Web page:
Oct 8 2009

Ancient Life

CA Bristlecone-2Right now, I am in Bishop, California, by the Eastern Sierras. Fall color has been poor here so far, unlike Upper Michigan where Chuck is. Often, the aspen can be quite beautiful with yellow color, but not so much this year.

I went up to the Ancient Bristlecone Forest in the nearby White Mountains today. This is one of my favorite places for a lot of reasons. But mainly, it is being near these amazing bristlecone pines. They grow very slowly up on top of the mountains because of tough conditions, especially a soil based on dolomite rock that keeps a lot of other stuff from growing at all. It can take 50 years for a seedling to reach four feet tall.

These trees are also exceedingly tough. The severe conditions often mean parts of the trees will die over the years, yet they will still keep growing. Now here is the amazing part — these trees are among the oldest in the world and have been documented to have lived as long as 4,000 years. Most of the old, broken down trees have looked like that for centuries and have lived thousands of years.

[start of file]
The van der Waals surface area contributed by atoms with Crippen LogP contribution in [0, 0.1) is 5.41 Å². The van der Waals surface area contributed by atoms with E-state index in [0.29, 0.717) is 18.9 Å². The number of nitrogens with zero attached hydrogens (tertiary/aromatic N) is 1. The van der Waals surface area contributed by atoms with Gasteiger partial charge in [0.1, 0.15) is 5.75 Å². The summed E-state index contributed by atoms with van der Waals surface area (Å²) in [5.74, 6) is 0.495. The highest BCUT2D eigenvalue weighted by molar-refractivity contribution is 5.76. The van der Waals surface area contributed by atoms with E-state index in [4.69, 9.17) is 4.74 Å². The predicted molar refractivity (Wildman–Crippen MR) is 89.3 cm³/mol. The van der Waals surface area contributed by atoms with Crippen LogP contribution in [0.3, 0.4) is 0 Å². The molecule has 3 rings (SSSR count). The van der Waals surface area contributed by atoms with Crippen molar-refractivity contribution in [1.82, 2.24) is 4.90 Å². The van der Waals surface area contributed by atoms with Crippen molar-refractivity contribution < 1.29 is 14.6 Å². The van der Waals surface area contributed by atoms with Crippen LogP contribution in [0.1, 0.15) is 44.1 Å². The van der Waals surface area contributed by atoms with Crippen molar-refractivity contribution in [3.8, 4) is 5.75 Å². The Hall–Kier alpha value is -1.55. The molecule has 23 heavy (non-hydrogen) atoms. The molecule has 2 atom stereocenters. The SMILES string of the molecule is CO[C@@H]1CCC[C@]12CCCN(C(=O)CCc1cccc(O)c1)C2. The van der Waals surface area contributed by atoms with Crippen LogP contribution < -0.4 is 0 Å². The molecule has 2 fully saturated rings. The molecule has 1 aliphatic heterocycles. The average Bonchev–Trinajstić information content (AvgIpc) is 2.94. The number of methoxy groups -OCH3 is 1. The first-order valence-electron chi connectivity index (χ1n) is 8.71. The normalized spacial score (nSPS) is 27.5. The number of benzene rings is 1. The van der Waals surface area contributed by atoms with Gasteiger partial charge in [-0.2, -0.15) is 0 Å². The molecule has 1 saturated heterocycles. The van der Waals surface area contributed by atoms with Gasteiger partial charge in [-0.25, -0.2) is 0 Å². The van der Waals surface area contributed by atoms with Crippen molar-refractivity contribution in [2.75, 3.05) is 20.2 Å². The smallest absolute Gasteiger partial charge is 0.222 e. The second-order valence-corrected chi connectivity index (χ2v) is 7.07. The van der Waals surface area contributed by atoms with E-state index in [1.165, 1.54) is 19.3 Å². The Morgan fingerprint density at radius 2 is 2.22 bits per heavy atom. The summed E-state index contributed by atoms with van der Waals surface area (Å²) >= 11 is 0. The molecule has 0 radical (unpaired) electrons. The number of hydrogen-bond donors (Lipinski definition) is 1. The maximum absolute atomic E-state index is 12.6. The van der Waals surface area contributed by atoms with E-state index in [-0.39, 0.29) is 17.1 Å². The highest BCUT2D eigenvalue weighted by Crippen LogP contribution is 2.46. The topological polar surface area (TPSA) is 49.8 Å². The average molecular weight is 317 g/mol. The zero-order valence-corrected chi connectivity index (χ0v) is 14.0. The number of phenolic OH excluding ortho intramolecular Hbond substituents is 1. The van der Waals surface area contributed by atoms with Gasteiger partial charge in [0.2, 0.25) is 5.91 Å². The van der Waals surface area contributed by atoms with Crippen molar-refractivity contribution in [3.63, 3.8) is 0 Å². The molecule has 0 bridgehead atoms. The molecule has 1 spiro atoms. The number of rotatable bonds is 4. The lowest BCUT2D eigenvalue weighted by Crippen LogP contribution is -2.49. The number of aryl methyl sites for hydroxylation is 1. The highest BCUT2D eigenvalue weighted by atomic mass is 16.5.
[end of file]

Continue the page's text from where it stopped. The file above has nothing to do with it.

It is an incredible experience to me to be in the presence of such ancient life. These trees were old when Christ was on our planet! They have outlived governments, nations, and all sorts of things we people would call calamities, yet they keep growing. They live in extremely difficult conditions where it is cold most of the year, winter winds can be brutal, rainfall is limited, soil conditions are marginal, yet they continue to grow and live on.

I find that remarkable. These trees simply “are” and cannot worry about what they are, what they are not, where they live, etc. They worry not. They just do what they do best, survive difficult conditions, and do it better than any other living thing.

When I was in college and got stressed, I would often think about trees. I knew that every spring they would have new leaves, regardless of the Minnesota winters where I lived. In nature, God doesn’t work in short bursts. God works over time and cycles are a consistent part of the world He has created. We may get all upset about something, but most of the time, it will pass, just like winter.

Just like the harsh conditions of a mountain top. A bristlecone isn’t in life to overreact to every little thing that challenges it. It is simply there to survive, to be part of God’s cycles, year after year, just as God is with us forever, not just when a problem comes up. Maybe that is one reason why I like visiting the bristlecones. They represent a sense of constancy that feels close to God.

— Rob